Book Review: The Montessori Toddler
Briony Richter, editor, NMT explains why we should take a leaf out of Simone Davies book on embracing the Montessori Method
The Montessori Toddler: A Parent's Guide to Raising a Curious and Responsible Human Being
“Our care of the child should be governed, not by the desire to make him learn things, but by the endeavour always to keep burning within him that light which is called intelligence.”
Choosing a Montessori approach for your child has many well-known benefits. Recognised for its child-centred and individually paced learning, the Montessori Method, developed by Dr Maria Montessori, encourages independence, empathy, confidence, and a passion for lifelong learning through exploration.
For the parent of any little one between the ages of 1 and 3, The Montessori Toddler: A Parent's Guide to Raising a Curious and Responsible Human Being by Simone Davies is the perfect place starting point for developing a Montessori environment at home.
An extremely interesting read, the book follows Maria Montessori’s principles of raising independent and responsible children by following their lead wherever possible and safe to do so.
The book covers various aspects of the journey through toddlerhood, including developmental milestones, practical life skills, creating a prepared environment, fostering independence, and promoting curiosity.
Through each section, Davies shares practical advice on how to very easy ways to embed a Montessori-inspired home environment including building reading and activity nooks, getting involved in food and how to set up toys and resources in a way that encourage curiosity and exploration.
Using Montessori at home
What I love most about this book is that the author goes into real detail at every stage so that reader not only understands the principle but also how to put it into action easily.
It follows every aspect of living with a toddler, sharing hundreds of practical ideas for coping with change and cultivating daily routines such as toilet training, washing and cleaning teeth, getting dressed and interacting with siblings.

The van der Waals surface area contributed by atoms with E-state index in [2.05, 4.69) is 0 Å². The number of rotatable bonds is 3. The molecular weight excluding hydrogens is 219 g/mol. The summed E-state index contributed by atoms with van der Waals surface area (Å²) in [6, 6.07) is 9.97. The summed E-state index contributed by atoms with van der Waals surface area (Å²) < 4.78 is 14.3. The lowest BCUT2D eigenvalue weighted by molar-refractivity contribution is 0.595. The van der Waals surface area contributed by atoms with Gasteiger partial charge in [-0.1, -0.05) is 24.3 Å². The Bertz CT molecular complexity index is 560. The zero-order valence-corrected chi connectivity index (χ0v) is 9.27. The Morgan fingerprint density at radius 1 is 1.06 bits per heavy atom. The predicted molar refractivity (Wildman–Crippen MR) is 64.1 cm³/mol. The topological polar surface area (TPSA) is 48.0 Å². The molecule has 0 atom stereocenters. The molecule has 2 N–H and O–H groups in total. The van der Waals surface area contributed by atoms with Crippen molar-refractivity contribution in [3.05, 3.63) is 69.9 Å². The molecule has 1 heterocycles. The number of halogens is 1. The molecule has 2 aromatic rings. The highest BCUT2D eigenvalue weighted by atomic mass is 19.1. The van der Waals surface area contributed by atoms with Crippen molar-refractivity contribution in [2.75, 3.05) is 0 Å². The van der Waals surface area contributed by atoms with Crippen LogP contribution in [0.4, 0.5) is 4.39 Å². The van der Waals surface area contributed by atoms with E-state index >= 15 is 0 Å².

Some of examples Davies points to are:
- Creating a cozy reading nook: Reading is such a special time for children and Davies encourages parents to create a reading nook in the home where toddlers can curl up with a book. Make this a place that relaxes them with blankets and pillows and a small spot to place a selection of books they can choose from
- Chalk & Duster: Get some pieces of chalk that fit easily into a child’s hand and get drawing. It will allow full arm movement as children practice. Easy to clean up, you can get the child to use the duster to finish up at the end
- Organising toys: Montessori is all about creative exploration and so the way in which we set up toys should reflect that. Rotating toys and other resources around every couple of weeks will keep toddlers engaged and interested in searching through them.
- Encouraging independence: The book highlights that fostering independence is crucial for children. They will learn to make choices and take responsibility for those choices. To do this get your child involved in the daily routing like putting their clothes on, helping with a talk or choosing snacks for the day
Toddlers live in the present moment. They pick things up effortlessly and are enormously capable, but they need the freedom to explore the world around them. This doesn’t mean a completely hands-off, laissez-faire approach; Davies highlights that parents can and should set guidelines for some areas and that this also helps children understand safe risks and limitations.
So, whether you are new to Montessori or have used it for a while, the ideas that are shared in this book will help you develop an approach that will help you plant the seeds to raising a responsible, confident and respectful person.
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